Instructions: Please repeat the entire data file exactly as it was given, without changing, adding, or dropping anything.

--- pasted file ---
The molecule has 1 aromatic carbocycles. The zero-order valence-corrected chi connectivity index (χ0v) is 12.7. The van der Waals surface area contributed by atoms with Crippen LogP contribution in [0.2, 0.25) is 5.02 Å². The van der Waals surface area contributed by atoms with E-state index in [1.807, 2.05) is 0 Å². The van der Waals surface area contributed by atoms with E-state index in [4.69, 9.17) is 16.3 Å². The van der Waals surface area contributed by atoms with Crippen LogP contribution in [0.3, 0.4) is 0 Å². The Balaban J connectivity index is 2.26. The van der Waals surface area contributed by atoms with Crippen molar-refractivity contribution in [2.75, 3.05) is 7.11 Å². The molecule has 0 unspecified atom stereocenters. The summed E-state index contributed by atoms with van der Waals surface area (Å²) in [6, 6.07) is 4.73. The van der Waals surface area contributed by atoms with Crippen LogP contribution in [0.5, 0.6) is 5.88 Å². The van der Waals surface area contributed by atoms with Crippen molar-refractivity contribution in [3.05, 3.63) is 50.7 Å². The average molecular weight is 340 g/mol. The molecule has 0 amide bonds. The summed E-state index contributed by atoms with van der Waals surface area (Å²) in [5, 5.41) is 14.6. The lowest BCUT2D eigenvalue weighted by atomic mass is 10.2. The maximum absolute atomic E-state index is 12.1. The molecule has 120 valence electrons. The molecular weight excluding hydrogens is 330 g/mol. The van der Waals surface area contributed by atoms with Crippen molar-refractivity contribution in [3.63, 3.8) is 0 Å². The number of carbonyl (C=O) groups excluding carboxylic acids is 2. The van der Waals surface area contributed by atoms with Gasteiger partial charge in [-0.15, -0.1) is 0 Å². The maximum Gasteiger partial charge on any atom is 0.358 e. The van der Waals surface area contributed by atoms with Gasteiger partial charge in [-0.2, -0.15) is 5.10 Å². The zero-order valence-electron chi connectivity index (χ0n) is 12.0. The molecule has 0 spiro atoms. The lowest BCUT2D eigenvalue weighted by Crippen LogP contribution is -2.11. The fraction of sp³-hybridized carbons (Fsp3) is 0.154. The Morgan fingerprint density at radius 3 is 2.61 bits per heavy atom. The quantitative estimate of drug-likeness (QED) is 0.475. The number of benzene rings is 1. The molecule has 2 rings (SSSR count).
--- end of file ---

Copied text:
The molecule has 1 aromatic carbocycles. The zero-order valence-corrected chi connectivity index (χ0v) is 12.7. The van der Waals surface area contributed by atoms with Crippen LogP contribution in [0.2, 0.25) is 5.02 Å². The van der Waals surface area contributed by atoms with E-state index in [1.807, 2.05) is 0 Å². The van der Waals surface area contributed by atoms with E-state index in [4.69, 9.17) is 16.3 Å². The van der Waals surface area contributed by atoms with Crippen LogP contribution in [0.3, 0.4) is 0 Å². The Balaban J connectivity index is 2.26. The van der Waals surface area contributed by atoms with Crippen molar-refractivity contribution in [2.75, 3.05) is 7.11 Å². The molecule has 0 unspecified atom stereocenters. The summed E-state index contributed by atoms with van der Waals surface area (Å²) in [6, 6.07) is 4.73. The van der Waals surface area contributed by atoms with Crippen LogP contribution in [0.5, 0.6) is 5.88 Å². The van der Waals surface area contributed by atoms with Crippen molar-refractivity contribution in [3.05, 3.63) is 50.7 Å². The average molecular weight is 340 g/mol. The molecule has 0 amide bonds. The summed E-state index contributed by atoms with van der Waals surface area (Å²) in [5, 5.41) is 14.6. The lowest BCUT2D eigenvalue weighted by atomic mass is 10.2. The maximum absolute atomic E-state index is 12.1. The molecule has 120 valence electrons. The molecular weight excluding hydrogens is 330 g/mol. The van der Waals surface area contributed by atoms with Crippen molar-refractivity contribution in [3.63, 3.8) is 0 Å². The number of carbonyl (C=O) groups excluding carboxylic acids is 2. The van der Waals surface area contributed by atoms with Gasteiger partial charge in [-0.15, -0.1) is 0 Å². The maximum Gasteiger partial charge on any atom is 0.358 e. The van der Waals surface area contributed by atoms with Gasteiger partial charge in [-0.2, -0.15) is 5.10 Å². The zero-order valence-electron chi connectivity index (χ0n) is 12.0. The molecule has 0 spiro atoms. The lowest BCUT2D eigenvalue weighted by Crippen LogP contribution is -2.11. The fraction of sp³-hybridized carbons (Fsp3) is 0.154. The Morgan fingerprint density at radius 3 is 2.61 bits per heavy atom. The quantitative estimate of drug-likeness (QED) is 0.475. The number of benzene rings is 1. The molecule has 2 rings (SSSR count).